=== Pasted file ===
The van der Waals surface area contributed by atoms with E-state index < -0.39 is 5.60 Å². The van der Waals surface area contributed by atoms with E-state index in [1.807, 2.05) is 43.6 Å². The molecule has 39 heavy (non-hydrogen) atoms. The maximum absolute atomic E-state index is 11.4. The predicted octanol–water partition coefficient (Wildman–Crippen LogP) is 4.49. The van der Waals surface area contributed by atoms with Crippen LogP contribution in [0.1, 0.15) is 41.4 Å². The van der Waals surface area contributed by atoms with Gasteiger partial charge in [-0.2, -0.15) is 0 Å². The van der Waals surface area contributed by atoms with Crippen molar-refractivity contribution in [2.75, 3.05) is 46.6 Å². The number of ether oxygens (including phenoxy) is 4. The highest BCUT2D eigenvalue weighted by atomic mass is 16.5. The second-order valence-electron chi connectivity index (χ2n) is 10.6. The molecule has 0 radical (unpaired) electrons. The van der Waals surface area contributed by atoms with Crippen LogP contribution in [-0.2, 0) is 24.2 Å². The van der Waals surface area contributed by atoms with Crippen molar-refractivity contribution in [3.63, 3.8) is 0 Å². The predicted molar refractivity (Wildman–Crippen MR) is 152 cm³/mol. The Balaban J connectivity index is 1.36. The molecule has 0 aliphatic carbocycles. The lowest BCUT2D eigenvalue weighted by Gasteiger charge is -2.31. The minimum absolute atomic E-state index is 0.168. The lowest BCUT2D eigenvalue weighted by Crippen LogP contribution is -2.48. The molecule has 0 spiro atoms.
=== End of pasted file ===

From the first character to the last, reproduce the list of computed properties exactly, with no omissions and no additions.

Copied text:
The van der Waals surface area contributed by atoms with E-state index < -0.39 is 5.60 Å². The van der Waals surface area contributed by atoms with E-state index in [1.807, 2.05) is 43.6 Å². The molecule has 39 heavy (non-hydrogen) atoms. The maximum absolute atomic E-state index is 11.4. The predicted octanol–water partition coefficient (Wildman–Crippen LogP) is 4.49. The van der Waals surface area contributed by atoms with Crippen LogP contribution in [0.1, 0.15) is 41.4 Å². The van der Waals surface area contributed by atoms with Gasteiger partial charge in [-0.2, -0.15) is 0 Å². The van der Waals surface area contributed by atoms with Crippen molar-refractivity contribution in [2.75, 3.05) is 46.6 Å². The number of ether oxygens (including phenoxy) is 4. The highest BCUT2D eigenvalue weighted by atomic mass is 16.5. The second-order valence-electron chi connectivity index (χ2n) is 10.6. The molecule has 0 radical (unpaired) electrons. The van der Waals surface area contributed by atoms with Crippen LogP contribution in [-0.2, 0) is 24.2 Å². The van der Waals surface area contributed by atoms with Crippen molar-refractivity contribution in [3.63, 3.8) is 0 Å². The predicted molar refractivity (Wildman–Crippen MR) is 152 cm³/mol. The Balaban J connectivity index is 1.36. The molecule has 0 aliphatic carbocycles. The lowest BCUT2D eigenvalue weighted by Gasteiger charge is -2.31. The minimum absolute atomic E-state index is 0.168. The lowest BCUT2D eigenvalue weighted by Crippen LogP contribution is -2.48. The molecule has 0 spiro atoms.